Anticoagulation Abiraterone Pharmacokinetics Supportive care Prostate cancer 



I would like to extend sincere gratitude to Dr. Alia Thawer; she provided extensive support in addition to her expertise that greatly assisted this research. I would also like to show gratitude to Dr. Thomas McFarlane, Dr. Anne McLeod and Dr. Urban Emmenegger for sharing their pearls of wisdom and assistance in critical appraisal during the course of this research.

Compliance with ethical standards

Conflict of interest

The authors declare that they have no conflict of interest. Dr. Urban Emmenegger has received clinical research support (personal and institutional) from Janssen Inc., Canada, and has attended advisory board meetings.


The authors of this manuscript have full control of the data presented. We agree to let the Journal of Supportive Care in Cancer review the data if requested.


  1. 1.
    Cooperberg MR, Chan JM (2017) Epidemiology of prostate cancer. World J Urol 35(6):849. CrossRefGoogle Scholar
  2. 2.
    Torre LA, Bray F, Siegal RL et al (2015) Global cancer statistics, 2012. CA Cancer J Clin 65:87–108. CrossRefGoogle Scholar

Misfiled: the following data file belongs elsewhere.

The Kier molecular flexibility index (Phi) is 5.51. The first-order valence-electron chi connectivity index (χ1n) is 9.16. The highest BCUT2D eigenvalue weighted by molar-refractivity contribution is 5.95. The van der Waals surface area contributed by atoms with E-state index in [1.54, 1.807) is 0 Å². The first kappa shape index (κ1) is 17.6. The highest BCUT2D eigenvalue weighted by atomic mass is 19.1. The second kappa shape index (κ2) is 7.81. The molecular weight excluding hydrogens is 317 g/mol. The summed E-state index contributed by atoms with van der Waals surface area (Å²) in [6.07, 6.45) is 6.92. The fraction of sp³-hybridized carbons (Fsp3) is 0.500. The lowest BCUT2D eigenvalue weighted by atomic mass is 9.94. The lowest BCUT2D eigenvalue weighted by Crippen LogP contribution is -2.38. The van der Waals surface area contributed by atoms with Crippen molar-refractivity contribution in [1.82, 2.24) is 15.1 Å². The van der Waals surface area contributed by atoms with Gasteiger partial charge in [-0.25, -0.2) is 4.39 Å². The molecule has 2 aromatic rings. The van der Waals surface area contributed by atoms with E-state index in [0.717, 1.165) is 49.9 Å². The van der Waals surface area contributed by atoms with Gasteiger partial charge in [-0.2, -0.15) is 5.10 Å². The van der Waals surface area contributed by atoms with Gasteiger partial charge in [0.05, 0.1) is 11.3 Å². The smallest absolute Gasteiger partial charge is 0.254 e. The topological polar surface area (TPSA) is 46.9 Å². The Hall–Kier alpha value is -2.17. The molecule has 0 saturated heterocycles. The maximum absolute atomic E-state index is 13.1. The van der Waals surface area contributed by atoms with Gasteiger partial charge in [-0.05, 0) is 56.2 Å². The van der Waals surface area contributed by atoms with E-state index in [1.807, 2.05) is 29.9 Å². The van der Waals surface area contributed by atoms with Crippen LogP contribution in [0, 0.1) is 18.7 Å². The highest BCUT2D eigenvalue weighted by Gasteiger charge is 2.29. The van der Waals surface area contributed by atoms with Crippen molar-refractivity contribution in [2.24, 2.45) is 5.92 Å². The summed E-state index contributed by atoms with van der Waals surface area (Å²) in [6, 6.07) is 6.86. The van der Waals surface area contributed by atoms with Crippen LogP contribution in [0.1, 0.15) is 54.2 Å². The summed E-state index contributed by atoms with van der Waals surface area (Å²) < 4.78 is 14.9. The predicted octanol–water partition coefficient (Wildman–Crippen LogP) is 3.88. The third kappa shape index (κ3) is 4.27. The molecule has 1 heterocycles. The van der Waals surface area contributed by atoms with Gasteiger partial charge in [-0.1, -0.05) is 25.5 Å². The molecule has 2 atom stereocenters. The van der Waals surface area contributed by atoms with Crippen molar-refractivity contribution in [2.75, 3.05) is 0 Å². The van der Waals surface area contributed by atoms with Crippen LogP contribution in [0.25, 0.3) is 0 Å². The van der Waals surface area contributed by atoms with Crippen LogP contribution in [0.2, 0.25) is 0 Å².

3. 3.
    Stein PD, Hull RD, Kayali F et al (2004) Venous thromboembolism according to age: the impact of an aging population. Arch Intern Med 164(20):2260–2265CrossRefGoogle Scholar
  4. 4.
    Marinigh R, Lip GYH, Fiotti N, Giansanate C, Lane DA (2010) Age as a risk factor for stroke in atrial fibrillation patients: implications for thromboprophylaxis. JACC 56(11).
  5. 5.
    Khorana AA, Connolly GC (2009) Assessing risk of venous thromboembolism in the patient with cancer. J Clin Oncol 27:4839–4847. CrossRefGoogle Scholar
  6. 6.
    Weiner AB, Matulewicz RS, Eggener SE, Schaeffer EM (2016) Increasing incidence of metastatic prostate cancer in the United States (2004-2013). Prostate Cancer Prostatic Dis 19:395–397. CrossRefGoogle Scholar
  7. 7.
    Lane DA, Skjoth F, Lip GYH, Larsen TB, Kotecha D (2017) Temporal trends in incidence, prevalence, and mortality of atrial fibrillation in primary care. JAHA 6(5).
  8. 8.